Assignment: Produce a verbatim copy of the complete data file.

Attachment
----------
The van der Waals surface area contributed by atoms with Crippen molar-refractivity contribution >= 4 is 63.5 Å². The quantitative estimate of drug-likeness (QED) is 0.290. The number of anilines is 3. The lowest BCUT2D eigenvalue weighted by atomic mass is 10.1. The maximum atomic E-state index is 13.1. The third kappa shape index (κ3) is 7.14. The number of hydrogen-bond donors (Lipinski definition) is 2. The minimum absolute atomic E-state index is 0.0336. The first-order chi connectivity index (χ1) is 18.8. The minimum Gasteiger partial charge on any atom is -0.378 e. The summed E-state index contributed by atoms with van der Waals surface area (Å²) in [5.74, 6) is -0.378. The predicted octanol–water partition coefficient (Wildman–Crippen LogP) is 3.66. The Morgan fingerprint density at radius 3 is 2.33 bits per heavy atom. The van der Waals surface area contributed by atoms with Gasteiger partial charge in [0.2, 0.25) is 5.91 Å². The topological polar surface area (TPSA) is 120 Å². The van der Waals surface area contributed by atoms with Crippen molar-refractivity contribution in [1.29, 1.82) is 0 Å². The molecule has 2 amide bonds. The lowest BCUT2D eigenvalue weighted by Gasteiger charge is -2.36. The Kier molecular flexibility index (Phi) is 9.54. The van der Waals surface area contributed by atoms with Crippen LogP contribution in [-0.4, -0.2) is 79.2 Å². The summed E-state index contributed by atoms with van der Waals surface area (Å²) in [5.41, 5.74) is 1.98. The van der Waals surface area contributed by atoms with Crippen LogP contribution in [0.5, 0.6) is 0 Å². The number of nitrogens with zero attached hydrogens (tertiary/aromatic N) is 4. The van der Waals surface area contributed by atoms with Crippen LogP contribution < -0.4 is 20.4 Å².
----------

The van der Waals surface area contributed by atoms with Crippen molar-refractivity contribution >= 4 is 63.5 Å². The quantitative estimate of drug-likeness (QED) is 0.290. The number of anilines is 3. The lowest BCUT2D eigenvalue weighted by atomic mass is 10.1. The maximum atomic E-state index is 13.1. The third kappa shape index (κ3) is 7.14. The number of hydrogen-bond donors (Lipinski definition) is 2. The minimum absolute atomic E-state index is 0.0336. The first-order chi connectivity index (χ1) is 18.8. The minimum Gasteiger partial charge on any atom is -0.378 e. The summed E-state index contributed by atoms with van der Waals surface area (Å²) in [5.74, 6) is -0.378. The predicted octanol–water partition coefficient (Wildman–Crippen LogP) is 3.66. The Morgan fingerprint density at radius 3 is 2.33 bits per heavy atom. The van der Waals surface area contributed by atoms with Gasteiger partial charge in [0.2, 0.25) is 5.91 Å². The topological polar surface area (TPSA) is 120 Å². The van der Waals surface area contributed by atoms with Crippen molar-refractivity contribution in [1.29, 1.82) is 0 Å². The molecule has 2 amide bonds. The lowest BCUT2D eigenvalue weighted by Gasteiger charge is -2.36. The Kier molecular flexibility index (Phi) is 9.54. The van der Waals surface area contributed by atoms with Crippen LogP contribution in [-0.4, -0.2) is 79.2 Å². The summed E-state index contributed by atoms with van der Waals surface area (Å²) in [5.41, 5.74) is 1.98. The van der Waals surface area contributed by atoms with Crippen LogP contribution in [0.5, 0.6) is 0 Å². The number of nitrogens with zero attached hydrogens (tertiary/aromatic N) is 4. The van der Waals surface area contributed by atoms with Crippen LogP contribution < -0.4 is 20.4 Å².